you must operate fully off plane and completely settled in water."
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Old 06-14-2021, 07:34 AM   #17
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Just did the trip through the Gate and down the East River. I hit it within three minutes of slack (it's a short window) and rode the ebb out to New York Harbor. Beautiful ride. Biggest challenge are the ferries. They are everywhere in every direction and they move FAST. They will back out of a dock in front of you and be in your way in seconds. They seem to care very little about you. I had eight of them "in play" at one time.
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Old 06-14-2021, 08:43 AM   #18
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Head out to Block Island RI from where?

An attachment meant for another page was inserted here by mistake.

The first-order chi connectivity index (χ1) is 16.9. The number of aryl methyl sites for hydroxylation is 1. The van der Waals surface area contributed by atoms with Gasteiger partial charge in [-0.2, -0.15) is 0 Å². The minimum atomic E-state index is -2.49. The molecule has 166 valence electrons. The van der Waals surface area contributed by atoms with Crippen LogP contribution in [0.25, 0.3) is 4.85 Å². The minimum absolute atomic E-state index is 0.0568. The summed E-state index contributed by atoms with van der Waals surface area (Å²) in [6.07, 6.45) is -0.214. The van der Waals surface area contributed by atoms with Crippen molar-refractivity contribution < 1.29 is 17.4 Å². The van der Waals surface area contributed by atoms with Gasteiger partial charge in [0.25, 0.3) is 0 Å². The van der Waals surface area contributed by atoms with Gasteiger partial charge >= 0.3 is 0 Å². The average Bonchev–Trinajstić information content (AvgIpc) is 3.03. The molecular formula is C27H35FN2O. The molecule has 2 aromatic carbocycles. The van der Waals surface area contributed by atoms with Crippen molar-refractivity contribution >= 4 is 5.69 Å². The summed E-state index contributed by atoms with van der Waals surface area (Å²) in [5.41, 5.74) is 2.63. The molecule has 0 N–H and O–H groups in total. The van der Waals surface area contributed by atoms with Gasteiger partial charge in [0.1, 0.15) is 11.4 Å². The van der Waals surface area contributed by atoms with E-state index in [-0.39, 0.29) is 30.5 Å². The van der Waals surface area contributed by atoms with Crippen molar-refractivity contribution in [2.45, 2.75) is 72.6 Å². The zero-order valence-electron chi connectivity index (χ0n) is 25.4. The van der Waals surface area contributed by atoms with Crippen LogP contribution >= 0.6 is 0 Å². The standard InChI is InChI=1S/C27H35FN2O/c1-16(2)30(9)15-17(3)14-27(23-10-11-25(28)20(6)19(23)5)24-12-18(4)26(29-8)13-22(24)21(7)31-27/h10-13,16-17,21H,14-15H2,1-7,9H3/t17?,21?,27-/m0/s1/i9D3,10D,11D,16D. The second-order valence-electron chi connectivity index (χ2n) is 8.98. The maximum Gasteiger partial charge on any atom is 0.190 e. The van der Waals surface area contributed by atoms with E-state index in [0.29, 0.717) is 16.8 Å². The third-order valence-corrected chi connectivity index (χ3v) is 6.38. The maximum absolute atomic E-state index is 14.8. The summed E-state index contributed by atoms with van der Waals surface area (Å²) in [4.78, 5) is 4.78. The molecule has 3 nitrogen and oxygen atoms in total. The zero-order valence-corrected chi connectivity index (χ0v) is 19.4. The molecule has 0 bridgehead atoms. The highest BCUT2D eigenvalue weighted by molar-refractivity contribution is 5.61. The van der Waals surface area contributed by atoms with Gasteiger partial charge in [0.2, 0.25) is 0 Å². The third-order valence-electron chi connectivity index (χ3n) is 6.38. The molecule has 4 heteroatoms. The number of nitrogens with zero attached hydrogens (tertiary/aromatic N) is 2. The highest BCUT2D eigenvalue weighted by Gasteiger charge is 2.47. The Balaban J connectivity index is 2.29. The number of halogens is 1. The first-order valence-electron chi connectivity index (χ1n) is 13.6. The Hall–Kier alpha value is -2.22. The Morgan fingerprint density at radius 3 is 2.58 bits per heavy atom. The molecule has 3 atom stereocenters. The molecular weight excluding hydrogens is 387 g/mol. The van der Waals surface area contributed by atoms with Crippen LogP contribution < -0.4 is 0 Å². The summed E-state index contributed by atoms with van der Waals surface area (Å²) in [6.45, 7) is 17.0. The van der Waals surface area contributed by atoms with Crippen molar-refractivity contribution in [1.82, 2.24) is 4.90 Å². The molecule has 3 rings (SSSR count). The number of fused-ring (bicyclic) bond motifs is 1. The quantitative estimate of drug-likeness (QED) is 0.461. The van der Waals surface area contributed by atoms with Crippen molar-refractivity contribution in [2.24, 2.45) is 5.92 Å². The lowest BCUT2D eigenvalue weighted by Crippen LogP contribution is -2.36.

From the Hudson River entrance.
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Old 06-14-2021, 09:03 AM   #19
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From the Hudson River entrance.

Depending upon ones interests there are numerous potential stops on the Long Island sound side. Some of the most common ones would be Manhasset Bay, Glen Cove, Oyster Bay, Huntington, Northport, Pt Jeff, and Mattituck.
More choices in direction and destinations after that as you can visit numerous locations in Greenport, Montauk, Shelter Island, Sag Harbor, Riverhead ,etc - one could spend weeks or longer exploring these areas.
FWIW - we try to get to Block on a Monday or Tuesday that is not tied to july 4th or VJ day celebrations. Its important to arive early if looking for a good mooring or anchorage choice or having a reservation if in a slip. Block alone could keep us busy for a week without too much trouble.